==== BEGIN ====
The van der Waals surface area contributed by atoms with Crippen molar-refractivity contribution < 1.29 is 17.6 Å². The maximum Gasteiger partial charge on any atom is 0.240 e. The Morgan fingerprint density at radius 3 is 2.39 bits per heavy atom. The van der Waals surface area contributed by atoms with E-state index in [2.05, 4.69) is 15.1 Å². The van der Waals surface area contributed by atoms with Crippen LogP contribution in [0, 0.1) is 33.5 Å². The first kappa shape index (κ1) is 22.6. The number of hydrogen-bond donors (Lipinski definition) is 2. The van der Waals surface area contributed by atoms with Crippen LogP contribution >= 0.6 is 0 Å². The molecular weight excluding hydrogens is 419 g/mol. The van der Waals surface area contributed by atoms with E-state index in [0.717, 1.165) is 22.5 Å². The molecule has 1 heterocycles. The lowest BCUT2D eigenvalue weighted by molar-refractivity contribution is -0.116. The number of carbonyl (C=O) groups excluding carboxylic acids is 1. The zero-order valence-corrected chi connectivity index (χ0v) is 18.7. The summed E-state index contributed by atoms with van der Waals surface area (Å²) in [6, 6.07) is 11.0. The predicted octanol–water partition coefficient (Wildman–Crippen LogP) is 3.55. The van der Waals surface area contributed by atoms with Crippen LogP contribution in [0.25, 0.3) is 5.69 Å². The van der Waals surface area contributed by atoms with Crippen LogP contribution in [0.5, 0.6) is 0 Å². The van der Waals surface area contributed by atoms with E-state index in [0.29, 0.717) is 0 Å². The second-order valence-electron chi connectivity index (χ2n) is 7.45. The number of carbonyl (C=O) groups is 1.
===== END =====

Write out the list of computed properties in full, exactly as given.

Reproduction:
The van der Waals surface area contributed by atoms with Crippen molar-refractivity contribution < 1.29 is 17.6 Å². The maximum Gasteiger partial charge on any atom is 0.240 e. The Morgan fingerprint density at radius 3 is 2.39 bits per heavy atom. The van der Waals surface area contributed by atoms with E-state index in [2.05, 4.69) is 15.1 Å². The van der Waals surface area contributed by atoms with Crippen LogP contribution in [0, 0.1) is 33.5 Å². The first kappa shape index (κ1) is 22.6. The number of hydrogen-bond donors (Lipinski definition) is 2. The van der Waals surface area contributed by atoms with Crippen LogP contribution >= 0.6 is 0 Å². The molecular weight excluding hydrogens is 419 g/mol. The van der Waals surface area contributed by atoms with E-state index in [0.717, 1.165) is 22.5 Å². The molecule has 1 heterocycles. The lowest BCUT2D eigenvalue weighted by molar-refractivity contribution is -0.116. The number of carbonyl (C=O) groups excluding carboxylic acids is 1. The zero-order valence-corrected chi connectivity index (χ0v) is 18.7. The summed E-state index contributed by atoms with van der Waals surface area (Å²) in [6, 6.07) is 11.0. The predicted octanol–water partition coefficient (Wildman–Crippen LogP) is 3.55. The van der Waals surface area contributed by atoms with Crippen LogP contribution in [0.25, 0.3) is 5.69 Å². The van der Waals surface area contributed by atoms with Crippen LogP contribution in [0.5, 0.6) is 0 Å². The van der Waals surface area contributed by atoms with E-state index in [0.29, 0.717) is 0 Å². The second-order valence-electron chi connectivity index (χ2n) is 7.45. The number of carbonyl (C=O) groups is 1.